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AG Curtis Hill: Continued access to Lake Michigan beaches serves the public interest

February 20, 2019
By

StateNewsAfter the U.S. Supreme Court on Tuesday declined to hear a case involving access to Lake Michigan’s beaches, Attorney General Curtis Hill expressed satisfaction that the ability of the general public to enjoy the natural beauty of Indiana’s shoreline remains protected.

In February of 2018, the Indiana Supreme Court ruled that the State of Indiana under existing law possessed “public trust title” to the bed of Lake Michigan up to the ordinary high water mark (OHWM). The ruling rejected challenges by former owners of beachfront land who claimed the state’s ownership extended only to the water’s edge at any given time. The plaintiffs petitioned for certiorari at the U.S. Supreme Court.

“Legally determining Indiana’s portion of the Lake Michigan shoreline is rooted in a centuries-old English common law that predates Indiana’s existence as a state,” Attorney General Hill said. “Subsequent state law has consistently upheld the principle that the ‘ordinary high water mark’ is a better boundary than the ever-shifting line in the sand where the water meets the shore. The practical benefit of this principle is that everyone retains the right to walk along the shoreline of this great natural wonder in Indiana’s northwest corner.”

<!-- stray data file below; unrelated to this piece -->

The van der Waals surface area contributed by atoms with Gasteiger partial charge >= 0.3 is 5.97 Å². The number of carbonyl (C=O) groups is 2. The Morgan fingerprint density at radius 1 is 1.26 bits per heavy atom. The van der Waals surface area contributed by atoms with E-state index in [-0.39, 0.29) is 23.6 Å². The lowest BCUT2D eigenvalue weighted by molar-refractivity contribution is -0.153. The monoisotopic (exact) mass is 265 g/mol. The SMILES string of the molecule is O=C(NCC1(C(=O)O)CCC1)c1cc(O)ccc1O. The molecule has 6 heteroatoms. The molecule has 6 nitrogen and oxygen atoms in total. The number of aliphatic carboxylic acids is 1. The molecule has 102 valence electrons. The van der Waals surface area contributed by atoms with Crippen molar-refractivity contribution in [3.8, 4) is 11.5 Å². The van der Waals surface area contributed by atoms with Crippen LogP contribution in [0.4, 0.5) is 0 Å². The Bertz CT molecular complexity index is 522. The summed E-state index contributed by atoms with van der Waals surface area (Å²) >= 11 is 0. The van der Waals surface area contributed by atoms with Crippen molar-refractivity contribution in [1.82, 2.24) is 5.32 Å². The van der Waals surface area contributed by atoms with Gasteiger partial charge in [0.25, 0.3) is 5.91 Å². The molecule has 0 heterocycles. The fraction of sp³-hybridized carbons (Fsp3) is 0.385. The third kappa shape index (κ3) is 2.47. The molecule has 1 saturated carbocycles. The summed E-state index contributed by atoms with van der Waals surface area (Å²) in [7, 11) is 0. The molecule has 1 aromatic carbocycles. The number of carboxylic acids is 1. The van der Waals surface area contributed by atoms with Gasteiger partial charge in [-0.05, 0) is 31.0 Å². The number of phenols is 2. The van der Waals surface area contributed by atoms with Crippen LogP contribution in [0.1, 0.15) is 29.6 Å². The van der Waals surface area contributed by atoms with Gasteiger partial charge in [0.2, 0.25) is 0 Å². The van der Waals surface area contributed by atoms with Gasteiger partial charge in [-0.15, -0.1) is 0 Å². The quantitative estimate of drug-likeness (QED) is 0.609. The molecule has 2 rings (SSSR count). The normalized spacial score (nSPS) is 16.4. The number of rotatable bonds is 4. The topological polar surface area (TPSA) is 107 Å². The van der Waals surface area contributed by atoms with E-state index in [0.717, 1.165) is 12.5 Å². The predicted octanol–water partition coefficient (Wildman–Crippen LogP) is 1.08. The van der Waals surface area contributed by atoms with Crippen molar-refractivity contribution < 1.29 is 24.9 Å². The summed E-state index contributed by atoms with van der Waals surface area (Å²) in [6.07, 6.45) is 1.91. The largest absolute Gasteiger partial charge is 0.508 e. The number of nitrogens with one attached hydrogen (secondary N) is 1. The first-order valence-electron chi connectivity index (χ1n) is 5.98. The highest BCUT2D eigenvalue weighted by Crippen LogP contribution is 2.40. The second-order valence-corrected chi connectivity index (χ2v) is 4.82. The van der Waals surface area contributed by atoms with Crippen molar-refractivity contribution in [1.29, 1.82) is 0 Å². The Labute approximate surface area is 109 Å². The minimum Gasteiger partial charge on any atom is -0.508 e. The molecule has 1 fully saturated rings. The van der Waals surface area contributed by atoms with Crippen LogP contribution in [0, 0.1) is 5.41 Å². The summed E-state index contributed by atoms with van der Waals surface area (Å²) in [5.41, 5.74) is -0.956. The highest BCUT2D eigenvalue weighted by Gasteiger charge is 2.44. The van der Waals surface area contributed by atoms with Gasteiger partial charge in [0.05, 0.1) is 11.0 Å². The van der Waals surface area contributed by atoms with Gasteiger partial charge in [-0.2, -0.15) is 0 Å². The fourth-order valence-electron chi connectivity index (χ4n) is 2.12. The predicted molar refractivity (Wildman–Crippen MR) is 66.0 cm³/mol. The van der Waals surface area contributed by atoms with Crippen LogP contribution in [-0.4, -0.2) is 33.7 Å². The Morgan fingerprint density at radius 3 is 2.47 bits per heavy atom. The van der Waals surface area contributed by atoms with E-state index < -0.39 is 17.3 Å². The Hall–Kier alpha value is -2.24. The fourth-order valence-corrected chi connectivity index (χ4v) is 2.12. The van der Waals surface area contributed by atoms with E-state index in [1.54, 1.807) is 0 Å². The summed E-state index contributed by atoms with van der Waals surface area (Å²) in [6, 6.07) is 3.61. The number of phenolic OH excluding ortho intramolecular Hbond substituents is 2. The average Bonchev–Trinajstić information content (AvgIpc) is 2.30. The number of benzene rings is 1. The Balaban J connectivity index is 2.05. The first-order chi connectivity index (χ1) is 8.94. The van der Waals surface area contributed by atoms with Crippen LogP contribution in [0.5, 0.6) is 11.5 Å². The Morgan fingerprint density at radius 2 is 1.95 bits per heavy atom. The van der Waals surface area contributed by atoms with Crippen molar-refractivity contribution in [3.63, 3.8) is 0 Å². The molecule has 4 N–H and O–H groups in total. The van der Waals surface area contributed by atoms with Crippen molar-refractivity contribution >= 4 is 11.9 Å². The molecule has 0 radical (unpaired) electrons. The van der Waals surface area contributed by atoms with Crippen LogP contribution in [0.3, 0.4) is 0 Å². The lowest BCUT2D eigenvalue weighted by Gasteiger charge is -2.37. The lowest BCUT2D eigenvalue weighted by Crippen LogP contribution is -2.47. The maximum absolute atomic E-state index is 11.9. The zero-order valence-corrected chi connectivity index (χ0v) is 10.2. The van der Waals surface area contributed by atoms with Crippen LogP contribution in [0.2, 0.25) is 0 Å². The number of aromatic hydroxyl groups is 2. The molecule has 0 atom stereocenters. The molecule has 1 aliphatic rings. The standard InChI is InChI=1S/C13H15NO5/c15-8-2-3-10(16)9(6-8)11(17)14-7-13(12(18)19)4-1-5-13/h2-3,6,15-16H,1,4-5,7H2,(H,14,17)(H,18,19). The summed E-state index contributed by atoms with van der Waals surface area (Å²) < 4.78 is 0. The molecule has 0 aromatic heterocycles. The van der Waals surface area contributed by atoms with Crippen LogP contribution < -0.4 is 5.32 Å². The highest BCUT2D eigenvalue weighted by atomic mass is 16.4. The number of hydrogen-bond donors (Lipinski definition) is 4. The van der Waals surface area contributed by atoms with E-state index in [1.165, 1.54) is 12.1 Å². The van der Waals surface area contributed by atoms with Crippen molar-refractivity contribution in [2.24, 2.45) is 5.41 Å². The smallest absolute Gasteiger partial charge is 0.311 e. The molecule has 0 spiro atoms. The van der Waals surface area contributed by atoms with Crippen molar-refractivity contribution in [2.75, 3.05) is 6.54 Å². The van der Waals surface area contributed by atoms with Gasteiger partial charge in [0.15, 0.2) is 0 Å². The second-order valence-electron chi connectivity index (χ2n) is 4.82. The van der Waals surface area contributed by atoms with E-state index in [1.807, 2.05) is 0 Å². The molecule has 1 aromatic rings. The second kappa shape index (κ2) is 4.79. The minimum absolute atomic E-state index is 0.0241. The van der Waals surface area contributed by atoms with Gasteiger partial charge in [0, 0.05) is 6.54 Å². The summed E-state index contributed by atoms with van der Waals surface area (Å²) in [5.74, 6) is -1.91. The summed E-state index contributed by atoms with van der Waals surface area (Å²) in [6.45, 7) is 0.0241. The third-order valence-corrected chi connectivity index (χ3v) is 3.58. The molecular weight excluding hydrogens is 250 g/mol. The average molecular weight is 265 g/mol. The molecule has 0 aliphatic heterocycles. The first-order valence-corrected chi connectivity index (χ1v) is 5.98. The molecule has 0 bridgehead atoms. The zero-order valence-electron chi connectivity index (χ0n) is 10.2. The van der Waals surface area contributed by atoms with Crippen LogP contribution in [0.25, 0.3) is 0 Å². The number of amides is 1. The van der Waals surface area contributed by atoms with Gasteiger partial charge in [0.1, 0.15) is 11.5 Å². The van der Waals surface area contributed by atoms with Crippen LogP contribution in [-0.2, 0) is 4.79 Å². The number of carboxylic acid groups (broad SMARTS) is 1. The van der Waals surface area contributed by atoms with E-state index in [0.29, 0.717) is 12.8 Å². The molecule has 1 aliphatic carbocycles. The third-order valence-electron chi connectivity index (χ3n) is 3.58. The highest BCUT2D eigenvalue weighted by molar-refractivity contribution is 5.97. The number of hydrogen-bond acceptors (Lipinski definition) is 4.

Attached are the Indiana Supreme Court’s February 2018 decision and Indiana’s brief in opposition to the challenge of that decision.

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